Get the lowdown on the history of sleep, from the ancient world all the way up to the present day. From A to Zzzs, find out everything you might want to know.
In a way, there isn’t all that much historical data around sleep through the ages. But then again, why would there be? People just didn’t think that something so commonplace needed to be studied or observed. However, scraps of information from diaries, medical journals, philosophical texts, stories, poems, and so on can give us a pretty good understanding of different cultural attitudes towards the realm of sleep. So, without further ado, here’s our guide to the history of sleep!
Hunter-gatherers, pre-10,000 BC
Obviously, the extent to which we can say anything concrete about the sleep patterns of hunter-gatherers is pretty small. There are, however, some interesting studies which may indicate what their sleep schedules could have been like. A 2015 study from Current Biology examined the sleep habits of traditional tribes in Bolivia, Namibia, and Tanzania—all of which maintain similar hunter-gatherer lifestyles—to pre-modern humans. The report found that the tribes slept between 5.7–7.1 hours per night, which is a little less than the Sleep Foundation’s recommended sleep time of 7–9 hours. So hey, maybe modernity didn’t ruin everything after all!
The ancient world (3000 BC to 200 AD)
People in the ancient world thought about sleep a great deal, as evidenced by the many artworks and philosophical texts that depict and explore the subject. From sleep deities like Hypnos and Somnus to Egyptian sleep temples—which were a cross between a hospital and a hypnosis chamber—the concept of sleep crops up in many different places. One of the most prevalent ideas was that sleep and death had some kind of relationship. According to a proverb from ancient Greece, “sleep and death are brothers” (or as Nas put it about 2,500 years later, ”I never sleep, ’cause sleep is the cousin of death.”)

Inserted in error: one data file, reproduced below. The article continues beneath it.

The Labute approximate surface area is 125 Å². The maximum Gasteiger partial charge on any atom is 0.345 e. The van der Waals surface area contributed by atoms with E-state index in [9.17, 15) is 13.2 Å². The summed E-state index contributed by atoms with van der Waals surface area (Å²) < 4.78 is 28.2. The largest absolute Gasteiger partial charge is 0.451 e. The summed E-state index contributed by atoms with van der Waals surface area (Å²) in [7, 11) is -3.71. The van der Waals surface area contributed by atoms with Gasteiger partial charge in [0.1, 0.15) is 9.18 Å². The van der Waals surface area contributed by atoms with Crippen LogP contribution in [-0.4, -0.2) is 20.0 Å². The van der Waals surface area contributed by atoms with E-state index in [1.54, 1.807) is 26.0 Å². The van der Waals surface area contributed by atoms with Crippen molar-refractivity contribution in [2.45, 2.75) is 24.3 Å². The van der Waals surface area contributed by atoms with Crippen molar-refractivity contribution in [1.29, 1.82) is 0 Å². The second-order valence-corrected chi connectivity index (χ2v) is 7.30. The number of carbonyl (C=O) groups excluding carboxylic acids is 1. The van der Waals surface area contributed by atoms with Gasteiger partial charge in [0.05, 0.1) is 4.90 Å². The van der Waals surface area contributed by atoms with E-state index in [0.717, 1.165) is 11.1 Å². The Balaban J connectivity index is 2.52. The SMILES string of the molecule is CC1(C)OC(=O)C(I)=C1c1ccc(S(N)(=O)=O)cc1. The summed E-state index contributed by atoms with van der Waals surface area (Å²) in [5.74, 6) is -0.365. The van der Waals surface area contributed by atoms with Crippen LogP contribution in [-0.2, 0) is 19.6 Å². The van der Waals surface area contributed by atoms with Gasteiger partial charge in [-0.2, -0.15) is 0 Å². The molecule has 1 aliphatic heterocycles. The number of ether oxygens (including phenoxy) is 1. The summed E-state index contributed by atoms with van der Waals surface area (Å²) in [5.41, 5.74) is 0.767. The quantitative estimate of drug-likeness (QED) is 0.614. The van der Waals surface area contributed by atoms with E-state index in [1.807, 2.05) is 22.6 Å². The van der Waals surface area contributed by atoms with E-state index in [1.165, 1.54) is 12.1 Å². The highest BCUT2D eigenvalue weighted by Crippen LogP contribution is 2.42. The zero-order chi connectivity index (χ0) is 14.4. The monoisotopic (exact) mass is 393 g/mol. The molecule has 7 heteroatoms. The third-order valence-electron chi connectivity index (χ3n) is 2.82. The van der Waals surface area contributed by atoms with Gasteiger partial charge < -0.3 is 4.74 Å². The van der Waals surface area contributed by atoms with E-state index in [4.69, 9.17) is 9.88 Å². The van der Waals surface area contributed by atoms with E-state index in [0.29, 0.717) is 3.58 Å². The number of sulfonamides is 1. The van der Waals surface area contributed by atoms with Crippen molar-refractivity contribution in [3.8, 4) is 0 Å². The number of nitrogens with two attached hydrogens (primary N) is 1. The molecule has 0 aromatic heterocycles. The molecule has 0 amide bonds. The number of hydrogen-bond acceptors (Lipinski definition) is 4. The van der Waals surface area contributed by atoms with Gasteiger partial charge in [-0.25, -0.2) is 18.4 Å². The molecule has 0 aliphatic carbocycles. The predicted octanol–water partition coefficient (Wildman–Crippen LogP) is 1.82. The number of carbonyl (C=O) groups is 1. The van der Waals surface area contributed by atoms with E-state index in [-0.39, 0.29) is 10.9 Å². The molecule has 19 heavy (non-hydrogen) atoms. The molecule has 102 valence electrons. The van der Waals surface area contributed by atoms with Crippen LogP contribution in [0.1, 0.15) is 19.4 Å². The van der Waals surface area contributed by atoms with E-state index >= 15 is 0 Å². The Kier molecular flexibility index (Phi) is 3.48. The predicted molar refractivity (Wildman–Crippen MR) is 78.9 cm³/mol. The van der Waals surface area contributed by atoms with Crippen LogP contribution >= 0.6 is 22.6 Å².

Around 500 B.C., a famous physician called Alcmaeon argued that sleep was the result of lost consciousness after blood drained out of your body’s surface-level blood vessels. Aristotle, on the other hand, believed that the onset of sleep came about after vapors rose from the stomach to the heart — where he theorized consciousness was based—after digestion. And while both sound a little simplistic now, these types of theories were revolutionary in their day.
End of biphasic sleep, late 17th century to early 20th century
This is a really big moment, not just in the history of sleep, but in the history of industrial civilization, full stop. Here’s the backstory: for a significant amount of time, humans slept in two distinct phases, bisected by a short period (about an hour) of wakefulness. This was called biphasic sleep. During this hour, people would wander around, have sex, smoke tobacco, and pray. It wasn’t just a midnight run to the pantry, but a time of day filled with activities.
According to Roger Ekirch, the historian who literally wrote the book on biphasic sleep, references to segmented sleep began to disappear around the end of the 17th century, and by the early 20th century, the concept was completely alien to most people. There have been many many different theories about the transition from biphasic sleep to monophasic sleep, from the industrial revolution to the advent of street lighting, but it’s clear that this is one of the major sleep developments to occur over the course of human history.
The rise of sleep science, 1900–present
The beginning of the 20th century gave rise to a wide range of technologies and medical instruments that helped to establish a more scientific approach to sleep. From the development of the first sleeping pill and the competing dream theories of Carl Jung and Sigmund Freud to the discovery of the Circadian Clock and creation of sleep medicine as a discipline in itself, the 20th century saw our understanding of sleep grow in leaps and bounds. In the present day, technology is becoming even more intertwined with sleep, with a host of apps, wearable technologies, and tracking devices available to consumers.
And that, more or less, is the history of sleep. Obviously, we skipped a few details—as interested as we are in counting Zzzs, we’d rather our readers didn’t do so while reading our posts—but as you can see, our knowledge of sleep has only become more comprehensive as time has gone on.